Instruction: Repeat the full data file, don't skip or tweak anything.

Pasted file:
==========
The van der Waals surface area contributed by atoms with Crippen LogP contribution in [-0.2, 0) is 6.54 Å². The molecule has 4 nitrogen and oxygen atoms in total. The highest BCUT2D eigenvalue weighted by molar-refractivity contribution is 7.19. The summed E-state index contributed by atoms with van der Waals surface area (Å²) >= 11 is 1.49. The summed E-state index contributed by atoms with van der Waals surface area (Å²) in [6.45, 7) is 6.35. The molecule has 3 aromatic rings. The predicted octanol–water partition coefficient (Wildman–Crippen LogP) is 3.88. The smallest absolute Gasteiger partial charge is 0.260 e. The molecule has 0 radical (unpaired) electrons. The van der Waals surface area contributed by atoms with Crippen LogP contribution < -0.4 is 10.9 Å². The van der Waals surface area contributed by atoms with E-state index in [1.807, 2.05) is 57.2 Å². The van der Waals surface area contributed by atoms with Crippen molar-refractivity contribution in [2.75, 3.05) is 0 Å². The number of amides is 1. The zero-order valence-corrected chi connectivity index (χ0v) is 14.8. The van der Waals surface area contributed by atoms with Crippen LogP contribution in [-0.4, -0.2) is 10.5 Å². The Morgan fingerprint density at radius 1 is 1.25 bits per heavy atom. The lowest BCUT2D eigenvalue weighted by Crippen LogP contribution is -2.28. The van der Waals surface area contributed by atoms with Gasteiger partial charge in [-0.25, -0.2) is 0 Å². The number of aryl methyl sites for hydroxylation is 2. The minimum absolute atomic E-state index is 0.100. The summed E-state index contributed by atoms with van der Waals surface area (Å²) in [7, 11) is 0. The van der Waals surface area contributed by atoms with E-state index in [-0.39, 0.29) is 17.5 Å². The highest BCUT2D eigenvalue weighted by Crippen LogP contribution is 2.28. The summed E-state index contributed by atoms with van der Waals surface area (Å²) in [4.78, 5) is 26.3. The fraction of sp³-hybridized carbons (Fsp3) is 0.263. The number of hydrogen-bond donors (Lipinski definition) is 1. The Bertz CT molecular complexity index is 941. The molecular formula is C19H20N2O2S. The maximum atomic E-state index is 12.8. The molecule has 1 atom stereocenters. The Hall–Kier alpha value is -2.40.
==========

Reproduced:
The van der Waals surface area contributed by atoms with Crippen LogP contribution in [-0.2, 0) is 6.54 Å². The molecule has 4 nitrogen and oxygen atoms in total. The highest BCUT2D eigenvalue weighted by molar-refractivity contribution is 7.19. The summed E-state index contributed by atoms with van der Waals surface area (Å²) >= 11 is 1.49. The summed E-state index contributed by atoms with van der Waals surface area (Å²) in [6.45, 7) is 6.35. The molecule has 3 aromatic rings. The predicted octanol–water partition coefficient (Wildman–Crippen LogP) is 3.88. The smallest absolute Gasteiger partial charge is 0.260 e. The molecule has 0 radical (unpaired) electrons. The van der Waals surface area contributed by atoms with Crippen LogP contribution < -0.4 is 10.9 Å². The van der Waals surface area contributed by atoms with E-state index in [1.807, 2.05) is 57.2 Å². The van der Waals surface area contributed by atoms with Crippen molar-refractivity contribution in [2.75, 3.05) is 0 Å². The number of amides is 1. The zero-order valence-corrected chi connectivity index (χ0v) is 14.8. The van der Waals surface area contributed by atoms with Crippen LogP contribution in [-0.4, -0.2) is 10.5 Å². The Morgan fingerprint density at radius 1 is 1.25 bits per heavy atom. The lowest BCUT2D eigenvalue weighted by Crippen LogP contribution is -2.28. The van der Waals surface area contributed by atoms with Gasteiger partial charge in [-0.25, -0.2) is 0 Å². The number of aryl methyl sites for hydroxylation is 2. The minimum absolute atomic E-state index is 0.100. The summed E-state index contributed by atoms with van der Waals surface area (Å²) in [7, 11) is 0. The van der Waals surface area contributed by atoms with E-state index in [-0.39, 0.29) is 17.5 Å². The highest BCUT2D eigenvalue weighted by Crippen LogP contribution is 2.28. The summed E-state index contributed by atoms with van der Waals surface area (Å²) in [4.78, 5) is 26.3. The fraction of sp³-hybridized carbons (Fsp3) is 0.263. The number of hydrogen-bond donors (Lipinski definition) is 1. The Bertz CT molecular complexity index is 941. The molecular formula is C19H20N2O2S. The maximum atomic E-state index is 12.8. The molecule has 1 atom stereocenters. The Hall–Kier alpha value is -2.40.